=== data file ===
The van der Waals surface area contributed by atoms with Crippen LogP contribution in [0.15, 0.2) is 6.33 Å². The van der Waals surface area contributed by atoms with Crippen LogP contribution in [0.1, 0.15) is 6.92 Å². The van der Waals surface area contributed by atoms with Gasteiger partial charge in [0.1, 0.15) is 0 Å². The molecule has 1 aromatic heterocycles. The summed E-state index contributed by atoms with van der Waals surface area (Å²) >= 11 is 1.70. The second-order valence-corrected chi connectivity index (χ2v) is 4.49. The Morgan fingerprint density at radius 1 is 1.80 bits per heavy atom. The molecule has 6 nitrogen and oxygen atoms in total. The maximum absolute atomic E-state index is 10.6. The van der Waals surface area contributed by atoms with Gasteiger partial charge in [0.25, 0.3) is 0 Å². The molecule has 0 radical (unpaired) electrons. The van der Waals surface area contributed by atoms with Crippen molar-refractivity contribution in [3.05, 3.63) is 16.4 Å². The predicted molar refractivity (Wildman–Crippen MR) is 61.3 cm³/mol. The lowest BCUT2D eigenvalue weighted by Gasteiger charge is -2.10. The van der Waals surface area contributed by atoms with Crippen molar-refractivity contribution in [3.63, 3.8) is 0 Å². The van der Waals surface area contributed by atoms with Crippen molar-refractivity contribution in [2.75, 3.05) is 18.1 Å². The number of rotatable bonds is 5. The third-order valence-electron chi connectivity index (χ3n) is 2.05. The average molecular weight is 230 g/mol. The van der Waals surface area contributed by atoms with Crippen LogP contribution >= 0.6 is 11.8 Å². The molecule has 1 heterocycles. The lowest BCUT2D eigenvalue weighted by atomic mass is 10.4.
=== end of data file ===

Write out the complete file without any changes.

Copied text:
The van der Waals surface area contributed by atoms with Crippen LogP contribution in [0.15, 0.2) is 6.33 Å². The van der Waals surface area contributed by atoms with Crippen LogP contribution in [0.1, 0.15) is 6.92 Å². The van der Waals surface area contributed by atoms with Gasteiger partial charge in [0.1, 0.15) is 0 Å². The molecule has 1 aromatic heterocycles. The summed E-state index contributed by atoms with van der Waals surface area (Å²) >= 11 is 1.70. The second-order valence-corrected chi connectivity index (χ2v) is 4.49. The Morgan fingerprint density at radius 1 is 1.80 bits per heavy atom. The molecule has 6 nitrogen and oxygen atoms in total. The maximum absolute atomic E-state index is 10.6. The van der Waals surface area contributed by atoms with Gasteiger partial charge in [0.25, 0.3) is 0 Å². The molecule has 0 radical (unpaired) electrons. The van der Waals surface area contributed by atoms with Crippen molar-refractivity contribution in [3.05, 3.63) is 16.4 Å². The predicted molar refractivity (Wildman–Crippen MR) is 61.3 cm³/mol. The lowest BCUT2D eigenvalue weighted by Gasteiger charge is -2.10. The van der Waals surface area contributed by atoms with Crippen molar-refractivity contribution in [3.63, 3.8) is 0 Å². The van der Waals surface area contributed by atoms with Crippen molar-refractivity contribution in [2.75, 3.05) is 18.1 Å². The number of rotatable bonds is 5. The third-order valence-electron chi connectivity index (χ3n) is 2.05. The average molecular weight is 230 g/mol. The van der Waals surface area contributed by atoms with Crippen LogP contribution >= 0.6 is 11.8 Å². The molecule has 1 heterocycles. The lowest BCUT2D eigenvalue weighted by atomic mass is 10.4.